Investors in a defunct Toronto asset management firm, the subject of an on-going court battle, have until late September to file compensation claims.
In a decision from the Ontario Superior Court of Justice, investors in Bridging Finance Inc. must submit claims before Sept. 19, 2022. The judgement also directs the asset’s custodian, PricewaterhouseCoopers, to distribute $67.7 million to Blue Cross Life Insurance Co. of Canada and $10.3 million to Canassurance Hospital Services Association, two institutional investors that held assets in the company’s SMA2 fund.
It also instructs PwC to publish notices in the Globe and Mail’s national edition and on Newswire informing investors of the deadline. Claims submitted after the claim bar date will be summarily dismissed.
“Other than a person holding an excluded claim, any person that may have a claim against Bridging as at the appointment date or that arose after the appointment date but prior to the claims bar date, is required to prove their claim pursuant to the claims and unit holdings identification procedure,” wrote the judges in the decision.
In operation from 2012 to 2021, Bridging was a privately held Canadian investment fund providing middle-market Canadian companies with alternative financing options. Its funds were used to address short-term needs, including debt restructuring and acquisitions.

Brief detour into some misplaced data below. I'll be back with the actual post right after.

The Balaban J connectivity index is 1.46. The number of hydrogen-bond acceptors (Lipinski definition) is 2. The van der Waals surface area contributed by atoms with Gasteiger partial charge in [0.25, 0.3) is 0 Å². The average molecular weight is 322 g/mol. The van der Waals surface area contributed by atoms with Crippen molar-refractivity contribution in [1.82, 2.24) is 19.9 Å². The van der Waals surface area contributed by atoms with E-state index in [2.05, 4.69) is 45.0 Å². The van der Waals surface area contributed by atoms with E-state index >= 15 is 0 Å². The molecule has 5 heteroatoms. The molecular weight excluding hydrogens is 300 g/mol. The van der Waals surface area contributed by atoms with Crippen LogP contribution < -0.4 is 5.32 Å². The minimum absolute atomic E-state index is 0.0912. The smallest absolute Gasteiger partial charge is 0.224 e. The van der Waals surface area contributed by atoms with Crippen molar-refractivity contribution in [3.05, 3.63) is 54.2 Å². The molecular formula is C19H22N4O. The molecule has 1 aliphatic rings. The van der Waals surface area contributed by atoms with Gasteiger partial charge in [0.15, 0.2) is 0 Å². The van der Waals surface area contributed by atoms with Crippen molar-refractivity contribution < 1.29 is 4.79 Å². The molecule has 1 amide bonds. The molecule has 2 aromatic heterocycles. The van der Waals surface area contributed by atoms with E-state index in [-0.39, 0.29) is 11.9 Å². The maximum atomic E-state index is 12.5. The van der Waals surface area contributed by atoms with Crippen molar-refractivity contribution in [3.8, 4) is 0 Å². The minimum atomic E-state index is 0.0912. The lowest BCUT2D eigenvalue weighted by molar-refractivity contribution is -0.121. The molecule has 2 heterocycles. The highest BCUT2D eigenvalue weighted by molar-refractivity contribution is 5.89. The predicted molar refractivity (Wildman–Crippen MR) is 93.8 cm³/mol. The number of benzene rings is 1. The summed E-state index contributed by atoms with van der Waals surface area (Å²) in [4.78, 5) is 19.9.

Bridging’s legal troubles began on April 30, 2021, when the the Ontario Securities Commission issued complaints against its top executives, David Sharpe, chief executive officer, Natasha Sharpe, chief investment officer, and Andrew Mushore, chief compliance officer.
“David and Natasha Sharpe defrauded institutional and retail investors out of millions of dollars through their dishonesty and deceit,” wrote the OSC in a statement. “The Sharpes exploited their positions of trust for their own personal gain. . . . The Sharpes were registrants and the most senior leaders at Bridging Finance Inc., which managed investment vehicles focused on making short–term loans to borrowers.
“Through their relationships with three borrowers and with the assistance of Bridging’s chief compliance officer, Andrew Mushore, the Sharpes funnelled investor funds to themselves. The Sharpes then obstructed staff’s investigation to try to cover their tracks. Together with Mushore, they destroyed, concealed and altered Bridging records, misled staff after swearing to tell the truth and, in the case of David Sharpe, intimidated witnesses.”
Following the allegations, Bridging’s assets were placed in the care of PwC. The firm was later instructed to liquidate its existing assets. According to its estimates, the assets are expected to be sold for about a third of their $2.1 billion value.